To Horace Mann
I am extremely sorry for the Chevalier de Beauvau's1 accident; as sorry, perhaps, as the Prince or Princess; for you know he was no favourite. The release of the French prisoners prevents the civilities which I would have taken care to have had shown him. You may tell the Princess, that though it will be so much honour to us to have any of her family in our power, yet I shall always be extremely concerned to have such an opportunity of showing my attention to them. There's a period in her own style— ' Comment! Monsieur, cles attentions! qu'il est poli! qu'il scait tourner une civilite !'
' Ha! la brave Angloise ! e viva!' Then, old Sarazin mumping ' Oh! Monsieur, que cela est horrible! devant le bon Dieu!' What would I have given to have overheard you breaking it to the gallant2! how did you word it ? . . . oh! pour cela, passe. But of all, commend me to the good man Nykin ! Why, Mamie3 himself could not have cuddled up an affair for his sovereign lady better.
I have a commission from my Lord to send you ten thousand thanks for his bronze4: he admires it beyond
LETTER 129.—* Third son of Prince Craon. Walpole.—On July 2 a detachment sent out from the camp of the allies at Hanau ' brought in prisoner the Prince of Oraon's son, who lay wounded at a village.' (Gent. Mag., 1743, p. 386.)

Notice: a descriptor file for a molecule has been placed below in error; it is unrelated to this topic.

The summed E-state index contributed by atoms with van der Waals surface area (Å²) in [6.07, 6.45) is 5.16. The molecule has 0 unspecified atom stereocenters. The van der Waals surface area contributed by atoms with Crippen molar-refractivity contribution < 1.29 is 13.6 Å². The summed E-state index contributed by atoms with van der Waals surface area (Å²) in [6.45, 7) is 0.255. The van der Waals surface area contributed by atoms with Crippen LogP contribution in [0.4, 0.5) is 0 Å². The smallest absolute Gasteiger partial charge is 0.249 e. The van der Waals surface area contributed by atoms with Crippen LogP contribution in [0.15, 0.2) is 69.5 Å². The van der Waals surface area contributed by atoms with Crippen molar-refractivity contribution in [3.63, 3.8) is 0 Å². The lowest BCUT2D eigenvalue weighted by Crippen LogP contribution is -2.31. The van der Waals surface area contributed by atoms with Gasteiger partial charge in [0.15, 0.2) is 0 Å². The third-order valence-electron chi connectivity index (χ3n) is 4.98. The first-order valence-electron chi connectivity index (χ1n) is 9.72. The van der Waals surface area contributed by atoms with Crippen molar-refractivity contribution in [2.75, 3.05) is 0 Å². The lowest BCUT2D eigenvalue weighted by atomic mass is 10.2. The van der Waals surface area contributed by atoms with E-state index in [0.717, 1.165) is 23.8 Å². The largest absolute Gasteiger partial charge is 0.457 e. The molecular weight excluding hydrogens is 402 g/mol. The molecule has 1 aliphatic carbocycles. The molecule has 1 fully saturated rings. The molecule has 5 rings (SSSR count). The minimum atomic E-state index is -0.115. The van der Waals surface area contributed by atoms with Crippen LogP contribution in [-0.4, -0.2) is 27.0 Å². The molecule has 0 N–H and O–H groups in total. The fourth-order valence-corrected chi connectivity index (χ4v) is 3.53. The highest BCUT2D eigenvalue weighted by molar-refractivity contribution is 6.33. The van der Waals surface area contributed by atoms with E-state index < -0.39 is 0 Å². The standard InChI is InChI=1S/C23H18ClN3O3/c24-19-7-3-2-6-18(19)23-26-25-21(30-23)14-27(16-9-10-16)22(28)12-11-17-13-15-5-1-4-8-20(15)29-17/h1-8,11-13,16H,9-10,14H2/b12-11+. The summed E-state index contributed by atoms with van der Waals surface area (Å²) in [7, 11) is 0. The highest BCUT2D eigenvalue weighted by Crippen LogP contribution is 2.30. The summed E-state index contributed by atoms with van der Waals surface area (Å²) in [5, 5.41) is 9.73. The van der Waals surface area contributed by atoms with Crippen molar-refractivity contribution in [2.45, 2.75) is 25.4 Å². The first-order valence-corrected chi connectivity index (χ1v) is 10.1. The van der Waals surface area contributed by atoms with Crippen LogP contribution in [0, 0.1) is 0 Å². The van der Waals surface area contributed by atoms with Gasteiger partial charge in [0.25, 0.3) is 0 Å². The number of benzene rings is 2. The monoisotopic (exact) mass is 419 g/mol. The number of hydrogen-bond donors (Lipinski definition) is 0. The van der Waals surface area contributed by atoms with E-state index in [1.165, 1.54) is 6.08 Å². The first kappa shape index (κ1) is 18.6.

2 This relates to an intrigue which was observed in a church between an English gentleman and a lady who was at Florence with her husband. Mr. Mann was desired to speak to the lover to choose properer places. Walpole.
8 Prince Craon's name for the Princess. She was mistress of Leopold, the last Duke of Lorraine, who married her to Monsieur de Beauvau, and prevailed on the Emperor to make
him a Prince of the Empire, as the title was all that the Duke intended should be common between them. . . .* Leopold had twenty children by her, who all resembled bini, and he got his death by a cold which he contracted in standing to see a new house, which he had built for her, furnished. The Duchess was extremely jealous, and once retired to Paris to complain to her brother the Kegent; but he was not a man to quarrel with his brother-in-law for things of that nature, and sent his sister back, Madame de Craon gave in to devotion after the Duke's death. Walpole.
4 A man and woman, by John of Bologna.
* Passage omitted.